Attaching Wings to Biplanes

One thing that puts some people off building biplanes is the difficulty in attaching the wings, ensuring the incidence angles are correct, and everything is square. The method described below is now my standard procedure for biplanes - it is fairly simple and pretty well foolproof so maybe it will encourage you to build that extra set of wings!

As an example, I will take my Dime Scale Stearman 76 again, which features a one-piece upper wing, and two lower wings butt-joined to the fuselage sides.

Using a photocopy of the plan, with the correct incidence angle drawn in, a template was cut out, representing the space between the bottom of the upper wing centre section and the top of the fuselage. The position of the wing leading edge was marked by a step, and the positions of the fuselage formers, plus the front of the cockpit noted. The paper cut from the plan was glued to a bit of thin card, then tacked onto the fuselage, along the top stringer, using a couple of dots of PVA.

When dry, the wing was tacked to the top of the template along the centre rib, again with PVA, positioned with the LE at the correct position. To keep the wing level when viewed from the front, a pair of temporary balsa struts were tacked into place, from the lower fuselage to somewhere under the outer wing panels.



You now have a sort of parasol arrangement, which will be rigid enough to stay in place while you add the four centre section struts one at a time. The plan shows 1/16" square balsa for these, but I used cocktail sticks for strength. These had been previously covered in blue tissue, to match the fuselage, and were attached using cyano.

Once the struts were fully set, the jig and temporary supports were removed after softening the PVA with a wet paint brush.

To correctly space the upper and lower wings and set the stagger, another jig was cut out, to slip over the tips of both wings. This also keeps them at the same incidence while the lower wing is glued to the fuselage side. The model must be viewed from above to check the wings are parallel.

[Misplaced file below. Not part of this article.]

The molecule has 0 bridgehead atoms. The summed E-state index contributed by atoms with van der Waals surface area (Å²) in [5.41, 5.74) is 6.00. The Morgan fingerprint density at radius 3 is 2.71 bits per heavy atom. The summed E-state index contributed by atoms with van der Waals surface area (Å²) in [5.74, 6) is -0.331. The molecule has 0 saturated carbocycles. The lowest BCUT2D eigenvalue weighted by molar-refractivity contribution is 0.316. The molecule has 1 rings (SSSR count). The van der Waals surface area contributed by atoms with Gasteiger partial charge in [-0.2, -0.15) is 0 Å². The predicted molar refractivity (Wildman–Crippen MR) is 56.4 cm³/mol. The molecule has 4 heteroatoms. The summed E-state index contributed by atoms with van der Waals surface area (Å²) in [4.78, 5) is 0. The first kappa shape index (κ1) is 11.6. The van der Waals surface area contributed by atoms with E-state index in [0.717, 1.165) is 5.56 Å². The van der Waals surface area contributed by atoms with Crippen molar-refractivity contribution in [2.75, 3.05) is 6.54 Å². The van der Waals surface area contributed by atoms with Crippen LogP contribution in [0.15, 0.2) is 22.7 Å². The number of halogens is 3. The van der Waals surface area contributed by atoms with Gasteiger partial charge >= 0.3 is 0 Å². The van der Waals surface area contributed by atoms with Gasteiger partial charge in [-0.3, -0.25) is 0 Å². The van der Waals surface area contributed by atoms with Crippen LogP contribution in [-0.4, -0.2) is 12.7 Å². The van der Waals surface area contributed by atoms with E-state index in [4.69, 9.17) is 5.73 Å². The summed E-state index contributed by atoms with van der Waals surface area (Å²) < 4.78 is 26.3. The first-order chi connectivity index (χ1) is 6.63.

The wings will have enough spring in them to allow the later addition of the hard balsa interplane struts, though it is best to slip the jig over the wings again once you have done this to recheck the angle and spacing.

If you are building a model where the lower wing is a one-piece affair that passes under or through the fuselage, then this will be fitted in place before the upper wing. This means the second wing-spacing jig will probably not be needed (though you could still make one to check the relative incidence angles of the wings). In the photo below, my Boeing F4B-2 has its upper wing mounted on a jig, exactly as per the Stearman, but steadied using thin balsa strips connecting it to the previously attached lower wing. Two of the centre section struts had been already added when the picture was taken.



Returning to the Stearman - this was finally rigged with fishing nylon, attached with cyano. This "working rigging" has the effect of strengthening the structure considerably. When the photo below was taken, immediately prior to the first test flights, the rear gun and windshields had yet to be fitted








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